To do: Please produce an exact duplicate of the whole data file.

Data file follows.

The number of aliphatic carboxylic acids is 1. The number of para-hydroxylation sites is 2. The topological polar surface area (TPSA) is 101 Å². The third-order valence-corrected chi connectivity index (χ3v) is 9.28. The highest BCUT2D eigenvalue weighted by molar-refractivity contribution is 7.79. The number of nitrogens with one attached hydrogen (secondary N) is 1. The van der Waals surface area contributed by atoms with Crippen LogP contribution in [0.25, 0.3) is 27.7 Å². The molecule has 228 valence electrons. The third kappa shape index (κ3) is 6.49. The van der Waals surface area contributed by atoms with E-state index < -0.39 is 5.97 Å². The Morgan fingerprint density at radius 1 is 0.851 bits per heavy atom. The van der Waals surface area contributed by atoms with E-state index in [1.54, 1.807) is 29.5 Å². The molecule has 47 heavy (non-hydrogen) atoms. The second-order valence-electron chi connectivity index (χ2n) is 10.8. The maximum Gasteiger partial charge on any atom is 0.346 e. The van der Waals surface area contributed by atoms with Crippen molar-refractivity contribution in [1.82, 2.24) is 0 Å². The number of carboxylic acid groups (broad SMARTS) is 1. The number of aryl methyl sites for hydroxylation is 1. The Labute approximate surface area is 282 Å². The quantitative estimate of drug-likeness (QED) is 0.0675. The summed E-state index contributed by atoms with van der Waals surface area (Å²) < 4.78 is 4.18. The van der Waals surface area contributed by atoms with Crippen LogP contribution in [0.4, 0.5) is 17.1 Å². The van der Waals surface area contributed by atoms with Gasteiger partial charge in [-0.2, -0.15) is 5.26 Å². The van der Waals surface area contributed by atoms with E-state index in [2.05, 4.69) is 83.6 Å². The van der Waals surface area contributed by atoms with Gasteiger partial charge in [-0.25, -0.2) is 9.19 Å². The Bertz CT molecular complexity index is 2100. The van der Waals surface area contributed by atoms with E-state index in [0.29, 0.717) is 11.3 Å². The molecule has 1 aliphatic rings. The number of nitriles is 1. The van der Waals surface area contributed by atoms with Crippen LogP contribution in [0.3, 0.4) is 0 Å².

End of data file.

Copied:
The number of aliphatic carboxylic acids is 1. The number of para-hydroxylation sites is 2. The topological polar surface area (TPSA) is 101 Å². The third-order valence-corrected chi connectivity index (χ3v) is 9.28. The highest BCUT2D eigenvalue weighted by molar-refractivity contribution is 7.79. The number of nitrogens with one attached hydrogen (secondary N) is 1. The van der Waals surface area contributed by atoms with Crippen LogP contribution in [0.25, 0.3) is 27.7 Å². The molecule has 228 valence electrons. The third kappa shape index (κ3) is 6.49. The van der Waals surface area contributed by atoms with E-state index < -0.39 is 5.97 Å². The Morgan fingerprint density at radius 1 is 0.851 bits per heavy atom. The van der Waals surface area contributed by atoms with E-state index in [1.54, 1.807) is 29.5 Å². The molecule has 47 heavy (non-hydrogen) atoms. The second-order valence-electron chi connectivity index (χ2n) is 10.8. The maximum Gasteiger partial charge on any atom is 0.346 e. The van der Waals surface area contributed by atoms with Crippen molar-refractivity contribution in [1.82, 2.24) is 0 Å². The number of carboxylic acid groups (broad SMARTS) is 1. The number of aryl methyl sites for hydroxylation is 1. The Labute approximate surface area is 282 Å². The quantitative estimate of drug-likeness (QED) is 0.0675. The summed E-state index contributed by atoms with van der Waals surface area (Å²) < 4.78 is 4.18. The van der Waals surface area contributed by atoms with Crippen LogP contribution in [0.4, 0.5) is 17.1 Å². The van der Waals surface area contributed by atoms with Gasteiger partial charge in [-0.2, -0.15) is 5.26 Å². The van der Waals surface area contributed by atoms with E-state index in [2.05, 4.69) is 83.6 Å². The van der Waals surface area contributed by atoms with Gasteiger partial charge in [-0.25, -0.2) is 9.19 Å². The Bertz CT molecular complexity index is 2100. The van der Waals surface area contributed by atoms with E-state index in [0.29, 0.717) is 11.3 Å². The molecule has 1 aliphatic rings. The number of nitriles is 1. The van der Waals surface area contributed by atoms with Crippen LogP contribution in [0.3, 0.4) is 0 Å².